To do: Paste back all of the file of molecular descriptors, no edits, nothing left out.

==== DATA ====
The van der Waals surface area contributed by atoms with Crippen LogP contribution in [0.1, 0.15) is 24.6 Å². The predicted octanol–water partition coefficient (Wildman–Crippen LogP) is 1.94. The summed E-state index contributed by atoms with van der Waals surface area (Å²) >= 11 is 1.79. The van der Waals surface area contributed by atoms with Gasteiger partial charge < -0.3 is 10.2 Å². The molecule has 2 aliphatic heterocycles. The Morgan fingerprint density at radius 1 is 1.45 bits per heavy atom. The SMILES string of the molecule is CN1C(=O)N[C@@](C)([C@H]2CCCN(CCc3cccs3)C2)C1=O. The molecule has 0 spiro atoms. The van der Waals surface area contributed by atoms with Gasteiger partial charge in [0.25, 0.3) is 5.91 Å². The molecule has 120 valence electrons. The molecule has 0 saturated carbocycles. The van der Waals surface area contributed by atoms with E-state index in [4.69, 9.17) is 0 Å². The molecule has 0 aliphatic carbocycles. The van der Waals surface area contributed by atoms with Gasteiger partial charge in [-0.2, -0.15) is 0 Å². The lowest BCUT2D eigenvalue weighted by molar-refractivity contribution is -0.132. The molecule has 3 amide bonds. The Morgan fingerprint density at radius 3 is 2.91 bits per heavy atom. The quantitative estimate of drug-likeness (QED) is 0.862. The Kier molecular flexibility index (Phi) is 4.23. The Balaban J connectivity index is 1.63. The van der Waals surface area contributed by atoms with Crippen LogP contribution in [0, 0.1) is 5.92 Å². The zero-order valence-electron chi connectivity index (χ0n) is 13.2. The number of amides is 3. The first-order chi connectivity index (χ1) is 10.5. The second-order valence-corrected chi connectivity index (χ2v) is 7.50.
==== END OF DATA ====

The van der Waals surface area contributed by atoms with Crippen LogP contribution in [0.1, 0.15) is 24.6 Å². The predicted octanol–water partition coefficient (Wildman–Crippen LogP) is 1.94. The summed E-state index contributed by atoms with van der Waals surface area (Å²) >= 11 is 1.79. The van der Waals surface area contributed by atoms with Gasteiger partial charge < -0.3 is 10.2 Å². The molecule has 2 aliphatic heterocycles. The Morgan fingerprint density at radius 1 is 1.45 bits per heavy atom. The SMILES string of the molecule is CN1C(=O)N[C@@](C)([C@H]2CCCN(CCc3cccs3)C2)C1=O. The molecule has 0 spiro atoms. The van der Waals surface area contributed by atoms with Gasteiger partial charge in [0.25, 0.3) is 5.91 Å². The molecule has 120 valence electrons. The molecule has 0 saturated carbocycles. The van der Waals surface area contributed by atoms with E-state index in [4.69, 9.17) is 0 Å². The molecule has 0 aliphatic carbocycles. The van der Waals surface area contributed by atoms with Gasteiger partial charge in [-0.2, -0.15) is 0 Å². The lowest BCUT2D eigenvalue weighted by molar-refractivity contribution is -0.132. The molecule has 3 amide bonds. The Morgan fingerprint density at radius 3 is 2.91 bits per heavy atom. The quantitative estimate of drug-likeness (QED) is 0.862. The Kier molecular flexibility index (Phi) is 4.23. The Balaban J connectivity index is 1.63. The van der Waals surface area contributed by atoms with Crippen LogP contribution in [0, 0.1) is 5.92 Å². The zero-order valence-electron chi connectivity index (χ0n) is 13.2. The number of amides is 3. The first-order chi connectivity index (χ1) is 10.5. The second-order valence-corrected chi connectivity index (χ2v) is 7.50.